Saturday, April 2, 2011


If ever there were an emotion ready tailored for you, its shoulders allowed for, its waist pinched in, it's right-off-the-rack fit assured, that emotion is impatience.  It is a certainty for you that things do not come soon enough, don't last long enough.  Even though it has been a good five years since you were summoned for jury duty, that call has come too soon and you can't wait to have it behind you.

Have you covered the entire spectrum, hinted at the impatience to get through with all unpleasant things, the absolute lack of respect for the way the universe is playing out its drama?  Not to your direction, it isn't, thus you do the next best thing to overrule your impatience, you write, you make things up or,if you are of a mind, down.

What after all is story but a bundle of events concocted to show a disparate group of individuals, most of whom you invented on the spot, having cast them before you got to learn their quirkiness, their own insistence on behavior even more quirky and notional than individuals you know in reality.  You borrow here and there from persons you know in reality, but these individuals you create are not content.  As Pinocchio wished to become a real boy, your characters wish to become real persons which means you either have to put up with them or send them packing.

The same obtains with your stories, wanting to--needing to seem real in order to give you the energy to continue your task of rearranging what you consider to be the dramatic furniture to be more to your liking.  The source of the energy, in fact the cause of the energy is impatience.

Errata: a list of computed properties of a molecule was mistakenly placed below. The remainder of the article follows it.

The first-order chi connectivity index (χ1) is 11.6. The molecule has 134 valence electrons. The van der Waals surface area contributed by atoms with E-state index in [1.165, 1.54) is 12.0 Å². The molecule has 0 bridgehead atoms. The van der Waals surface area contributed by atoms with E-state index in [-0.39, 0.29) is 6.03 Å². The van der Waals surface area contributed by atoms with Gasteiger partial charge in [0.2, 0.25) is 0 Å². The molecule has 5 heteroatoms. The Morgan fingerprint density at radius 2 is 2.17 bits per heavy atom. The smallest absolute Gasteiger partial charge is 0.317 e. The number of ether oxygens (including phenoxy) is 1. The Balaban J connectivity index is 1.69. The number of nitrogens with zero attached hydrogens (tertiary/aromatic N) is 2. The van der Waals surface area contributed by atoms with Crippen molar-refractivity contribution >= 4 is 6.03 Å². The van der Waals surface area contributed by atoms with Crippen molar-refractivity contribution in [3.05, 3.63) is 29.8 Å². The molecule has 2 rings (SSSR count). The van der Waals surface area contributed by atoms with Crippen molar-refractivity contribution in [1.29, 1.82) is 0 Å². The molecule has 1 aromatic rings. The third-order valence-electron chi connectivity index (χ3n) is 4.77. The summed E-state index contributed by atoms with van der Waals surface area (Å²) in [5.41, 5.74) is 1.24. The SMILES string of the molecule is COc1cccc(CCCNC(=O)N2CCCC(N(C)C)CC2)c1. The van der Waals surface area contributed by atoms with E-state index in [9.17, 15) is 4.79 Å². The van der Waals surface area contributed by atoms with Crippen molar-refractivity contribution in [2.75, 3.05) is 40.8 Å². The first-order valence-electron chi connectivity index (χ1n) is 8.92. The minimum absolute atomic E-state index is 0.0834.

Well and good that you believe you are optimistic, that you talk yourself out of black moods and funks, often by reminding yourself that it was you who got yourself into these black moods and funks in the first place.  Thus you are impatient with yourself, first for the invention of the scenarios of gloom and disaster, then the counterweight of the need to invent happier turns of event, plans that will send you forth as you were sent forth to school as a younger person, secure in the knowledge that there was at least one substantial sandwich in your lunch bag and one more idiosyncratic sandwich such as peanut butter and jam or smoked salmon, or one of your more favored yet,slabs of cold meatloaf.  Even such lunch bags could not get you through the horrors of junior high school with complete insouciance.  Realities of the sort that is junior high school must sometimes be endured until they are over, increasing your inner roil of impatience.

It pleases you to be so focused on a new project that you are impatient to get to it, each day in its presence much reminding you of the early stages of romance in the works, the times where you are finding out things about the project and it is finding out things about you, which comes down to the calculus of how much of you are you going to put into it this time, how much are you going to share, and how vulnerable will this make you.

One thing you have learned that is worth keeping:  Do not take up with a project for the sake of something to do, nor however impatient you might be while waiting for the project to come along, take one from a sense of desperation.  You will know her when you you find her beginning to return your steady eye contact.  She will have the power to break your heart.  And you will be impatient to know her better, trying with all your skills to resist showing off for her.


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